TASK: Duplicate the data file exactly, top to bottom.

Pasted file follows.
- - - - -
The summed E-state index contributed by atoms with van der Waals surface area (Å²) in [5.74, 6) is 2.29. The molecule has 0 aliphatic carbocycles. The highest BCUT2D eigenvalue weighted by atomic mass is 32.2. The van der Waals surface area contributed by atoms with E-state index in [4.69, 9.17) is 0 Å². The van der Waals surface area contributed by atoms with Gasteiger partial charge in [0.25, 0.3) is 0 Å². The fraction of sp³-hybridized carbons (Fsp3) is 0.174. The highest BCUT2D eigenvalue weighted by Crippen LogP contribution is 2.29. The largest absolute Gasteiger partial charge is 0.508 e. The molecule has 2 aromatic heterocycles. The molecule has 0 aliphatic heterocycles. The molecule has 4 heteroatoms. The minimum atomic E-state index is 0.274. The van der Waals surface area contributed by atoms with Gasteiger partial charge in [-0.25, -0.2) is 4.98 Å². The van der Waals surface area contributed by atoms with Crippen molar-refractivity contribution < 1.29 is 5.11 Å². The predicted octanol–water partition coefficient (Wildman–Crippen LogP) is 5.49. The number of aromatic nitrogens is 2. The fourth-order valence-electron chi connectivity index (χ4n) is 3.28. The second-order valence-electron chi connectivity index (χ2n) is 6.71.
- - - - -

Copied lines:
The summed E-state index contributed by atoms with van der Waals surface area (Å²) in [5.74, 6) is 2.29. The molecule has 0 aliphatic carbocycles. The highest BCUT2D eigenvalue weighted by atomic mass is 32.2. The van der Waals surface area contributed by atoms with E-state index in [4.69, 9.17) is 0 Å². The van der Waals surface area contributed by atoms with Gasteiger partial charge in [0.25, 0.3) is 0 Å². The fraction of sp³-hybridized carbons (Fsp3) is 0.174. The highest BCUT2D eigenvalue weighted by Crippen LogP contribution is 2.29. The largest absolute Gasteiger partial charge is 0.508 e. The molecule has 2 aromatic heterocycles. The molecule has 0 aliphatic heterocycles. The molecule has 4 heteroatoms. The minimum atomic E-state index is 0.274. The van der Waals surface area contributed by atoms with Gasteiger partial charge in [-0.25, -0.2) is 4.98 Å². The van der Waals surface area contributed by atoms with Crippen molar-refractivity contribution < 1.29 is 5.11 Å². The predicted octanol–water partition coefficient (Wildman–Crippen LogP) is 5.49. The number of aromatic nitrogens is 2. The fourth-order valence-electron chi connectivity index (χ4n) is 3.28. The second-order valence-electron chi connectivity index (χ2n) is 6.71.